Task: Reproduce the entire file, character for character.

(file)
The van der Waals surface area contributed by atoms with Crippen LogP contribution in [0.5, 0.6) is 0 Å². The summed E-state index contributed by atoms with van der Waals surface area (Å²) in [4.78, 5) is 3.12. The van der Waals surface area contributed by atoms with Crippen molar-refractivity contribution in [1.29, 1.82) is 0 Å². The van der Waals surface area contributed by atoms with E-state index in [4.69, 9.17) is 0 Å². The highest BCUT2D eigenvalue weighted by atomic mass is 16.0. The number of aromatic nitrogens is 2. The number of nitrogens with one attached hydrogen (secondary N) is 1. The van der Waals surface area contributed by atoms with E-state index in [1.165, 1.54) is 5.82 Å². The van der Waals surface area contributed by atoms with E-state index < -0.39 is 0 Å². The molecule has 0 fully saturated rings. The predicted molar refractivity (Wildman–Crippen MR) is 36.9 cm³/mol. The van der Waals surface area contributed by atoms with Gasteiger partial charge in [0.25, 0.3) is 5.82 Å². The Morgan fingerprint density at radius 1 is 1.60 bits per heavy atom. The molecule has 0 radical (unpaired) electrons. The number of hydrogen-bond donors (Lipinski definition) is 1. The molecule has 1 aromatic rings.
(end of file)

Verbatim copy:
The van der Waals surface area contributed by atoms with Crippen LogP contribution in [0.5, 0.6) is 0 Å². The summed E-state index contributed by atoms with van der Waals surface area (Å²) in [4.78, 5) is 3.12. The van der Waals surface area contributed by atoms with Crippen molar-refractivity contribution in [1.29, 1.82) is 0 Å². The van der Waals surface area contributed by atoms with E-state index in [4.69, 9.17) is 0 Å². The highest BCUT2D eigenvalue weighted by atomic mass is 16.0. The number of aromatic nitrogens is 2. The number of nitrogens with one attached hydrogen (secondary N) is 1. The van der Waals surface area contributed by atoms with E-state index in [1.165, 1.54) is 5.82 Å². The van der Waals surface area contributed by atoms with E-state index < -0.39 is 0 Å². The molecule has 0 fully saturated rings. The predicted molar refractivity (Wildman–Crippen MR) is 36.9 cm³/mol. The van der Waals surface area contributed by atoms with Gasteiger partial charge in [0.25, 0.3) is 5.82 Å². The Morgan fingerprint density at radius 1 is 1.60 bits per heavy atom. The molecule has 0 radical (unpaired) electrons. The number of hydrogen-bond donors (Lipinski definition) is 1. The molecule has 1 aromatic rings.